Pensions  

Pensions minister hits back at Lifetime Isa critics

Pensions minister hits back at Lifetime Isa critics

Pension minister Guy Opperman has hit back at critics of the Lifetime Isa.

Today (14 September) Holly Mackay, managing director of Boring Money, tackled Mr Opperman on how savers had already struggled to figure out how best to save for retirement and the extra option of a Lifetime Isa had failed to improve this situation.

Speaking at the Boring Money conference in London, she said: “All this [the Lifetime Isa] has done is introduce another level of complexity.

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“We have people that write to us, who are in their mid-30s, who are debating should they get a Lifetime Isa or should they save into a pension. The choice is enormous and they end up doing nothing.”

But Mr Opperman said what Ms Mackay perceived as complexity he saw as “choice.”

He said: “We are responding to the market in that there was a plea from the savings industry for the Lifetime Isa. It was felt that would be a very good product and the previous chancellor [George Osborne] agreed with that.

“It is clear that if you have five choices rather than four then you have a great degree of complication in that choice. But we are providing a genuine choice and a different type of saving that undoubtedly enhances the amount of savers and assists with the way we are saving as a country.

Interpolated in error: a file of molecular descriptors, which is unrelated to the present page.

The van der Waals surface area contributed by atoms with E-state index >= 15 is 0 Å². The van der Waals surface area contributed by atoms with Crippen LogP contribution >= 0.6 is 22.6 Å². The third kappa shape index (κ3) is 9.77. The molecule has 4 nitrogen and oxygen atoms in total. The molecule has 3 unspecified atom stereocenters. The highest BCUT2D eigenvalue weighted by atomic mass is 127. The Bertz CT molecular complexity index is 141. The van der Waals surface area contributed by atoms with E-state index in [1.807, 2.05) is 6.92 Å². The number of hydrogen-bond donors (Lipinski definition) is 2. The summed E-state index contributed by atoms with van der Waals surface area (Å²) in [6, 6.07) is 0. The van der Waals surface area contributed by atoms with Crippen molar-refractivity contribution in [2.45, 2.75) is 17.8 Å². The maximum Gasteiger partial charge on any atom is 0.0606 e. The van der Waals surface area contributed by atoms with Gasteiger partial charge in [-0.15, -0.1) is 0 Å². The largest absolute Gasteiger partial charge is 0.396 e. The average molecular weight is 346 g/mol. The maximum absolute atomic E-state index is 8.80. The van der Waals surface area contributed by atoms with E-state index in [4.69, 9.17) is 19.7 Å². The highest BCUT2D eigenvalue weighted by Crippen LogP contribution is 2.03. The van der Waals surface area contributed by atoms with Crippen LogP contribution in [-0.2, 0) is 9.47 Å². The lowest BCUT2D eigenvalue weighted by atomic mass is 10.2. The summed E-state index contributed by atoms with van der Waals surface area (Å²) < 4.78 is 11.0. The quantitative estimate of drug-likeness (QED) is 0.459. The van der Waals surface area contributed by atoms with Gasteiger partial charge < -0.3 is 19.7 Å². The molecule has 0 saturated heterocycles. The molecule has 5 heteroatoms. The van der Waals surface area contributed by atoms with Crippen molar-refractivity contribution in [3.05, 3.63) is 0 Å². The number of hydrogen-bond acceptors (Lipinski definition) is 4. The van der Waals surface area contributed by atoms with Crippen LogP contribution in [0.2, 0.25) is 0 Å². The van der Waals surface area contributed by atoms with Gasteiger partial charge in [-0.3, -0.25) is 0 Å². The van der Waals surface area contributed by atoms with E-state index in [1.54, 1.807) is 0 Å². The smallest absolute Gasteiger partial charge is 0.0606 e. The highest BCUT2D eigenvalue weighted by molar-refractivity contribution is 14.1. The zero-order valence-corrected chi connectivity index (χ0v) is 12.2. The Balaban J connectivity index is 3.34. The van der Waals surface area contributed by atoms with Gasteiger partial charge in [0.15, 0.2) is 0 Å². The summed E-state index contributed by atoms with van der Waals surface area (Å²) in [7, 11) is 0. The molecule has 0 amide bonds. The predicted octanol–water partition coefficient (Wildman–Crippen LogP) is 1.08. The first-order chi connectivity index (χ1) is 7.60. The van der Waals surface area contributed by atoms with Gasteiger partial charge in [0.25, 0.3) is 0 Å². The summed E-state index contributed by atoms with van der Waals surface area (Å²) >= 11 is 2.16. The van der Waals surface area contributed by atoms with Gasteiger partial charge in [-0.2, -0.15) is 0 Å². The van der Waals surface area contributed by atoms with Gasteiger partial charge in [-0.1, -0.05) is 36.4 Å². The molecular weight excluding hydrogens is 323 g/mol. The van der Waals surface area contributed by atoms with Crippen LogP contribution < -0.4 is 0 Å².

“We are all going to live a lot longer and need to save more.

“It is not a question of pensions being good and Isas being better or worse. I think you can do both.

“The crucial thing with a pension is there is the employer contribution. Each product can work with the same person at the same time. It isn’t an either/or. I think they [the products] should be working together.

“My government brought it in so I think it is a brilliant thing but I think it is also [a good thing] because there was clearly a gap in the market. There was a great need for it. We have been able to transform the way that type of saving is undertaken.

“Clearly it is working with pensions. There is a difference between the state pension and auto-enrolment. Auto-enrolment and the Lifetime Isa can co-exist together.”

Back in May a survey by CoreData showed 34 per cent of those planning to invest in the Lisa will cut the amount of money they put into their pension, while 7 per cent will stop saving into it altogether.

The findings prompted growing concerns that the Lisa could be the next mis-selling scandal on the horizon - as predicted by Ros Altmann, former pensions minister, last September.

She warned the Lifetime Isa isn’t even close to being as beneficial as a pension post retirement freedoms.

Baroness Altmann said: “In my view Lifetime Isas risk poorer pensioners in the future and it is a disaster in the making.